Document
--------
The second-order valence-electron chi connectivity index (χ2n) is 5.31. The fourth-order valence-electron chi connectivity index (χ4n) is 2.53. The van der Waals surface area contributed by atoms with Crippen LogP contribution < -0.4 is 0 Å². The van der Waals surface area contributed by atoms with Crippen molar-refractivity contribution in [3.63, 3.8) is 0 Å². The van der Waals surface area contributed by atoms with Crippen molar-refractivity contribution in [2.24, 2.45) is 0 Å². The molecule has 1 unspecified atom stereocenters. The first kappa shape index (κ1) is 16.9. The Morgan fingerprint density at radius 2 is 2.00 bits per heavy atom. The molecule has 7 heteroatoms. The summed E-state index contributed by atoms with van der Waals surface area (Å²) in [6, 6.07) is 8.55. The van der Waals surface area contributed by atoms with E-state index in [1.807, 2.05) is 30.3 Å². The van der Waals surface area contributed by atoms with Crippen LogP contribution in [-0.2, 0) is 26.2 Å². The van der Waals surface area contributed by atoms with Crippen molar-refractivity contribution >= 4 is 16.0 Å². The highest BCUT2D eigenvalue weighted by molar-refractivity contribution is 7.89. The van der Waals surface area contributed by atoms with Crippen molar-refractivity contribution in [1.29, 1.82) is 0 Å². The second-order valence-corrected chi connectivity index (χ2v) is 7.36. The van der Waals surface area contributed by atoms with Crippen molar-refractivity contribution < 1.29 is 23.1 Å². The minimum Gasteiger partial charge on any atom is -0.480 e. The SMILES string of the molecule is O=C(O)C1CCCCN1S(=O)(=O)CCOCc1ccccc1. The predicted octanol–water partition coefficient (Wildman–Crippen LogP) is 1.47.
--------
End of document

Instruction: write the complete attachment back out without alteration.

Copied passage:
The second-order valence-electron chi connectivity index (χ2n) is 5.31. The fourth-order valence-electron chi connectivity index (χ4n) is 2.53. The van der Waals surface area contributed by atoms with Crippen LogP contribution < -0.4 is 0 Å². The van der Waals surface area contributed by atoms with Crippen molar-refractivity contribution in [3.63, 3.8) is 0 Å². The van der Waals surface area contributed by atoms with Crippen molar-refractivity contribution in [2.24, 2.45) is 0 Å². The molecule has 1 unspecified atom stereocenters. The first kappa shape index (κ1) is 16.9. The Morgan fingerprint density at radius 2 is 2.00 bits per heavy atom. The molecule has 7 heteroatoms. The summed E-state index contributed by atoms with van der Waals surface area (Å²) in [6, 6.07) is 8.55. The van der Waals surface area contributed by atoms with E-state index in [1.807, 2.05) is 30.3 Å². The van der Waals surface area contributed by atoms with Crippen LogP contribution in [-0.2, 0) is 26.2 Å². The van der Waals surface area contributed by atoms with Crippen molar-refractivity contribution >= 4 is 16.0 Å². The highest BCUT2D eigenvalue weighted by molar-refractivity contribution is 7.89. The van der Waals surface area contributed by atoms with Crippen molar-refractivity contribution in [1.29, 1.82) is 0 Å². The second-order valence-corrected chi connectivity index (χ2v) is 7.36. The van der Waals surface area contributed by atoms with Crippen molar-refractivity contribution < 1.29 is 23.1 Å². The minimum Gasteiger partial charge on any atom is -0.480 e. The SMILES string of the molecule is O=C(O)C1CCCCN1S(=O)(=O)CCOCc1ccccc1. The predicted octanol–water partition coefficient (Wildman–Crippen LogP) is 1.47.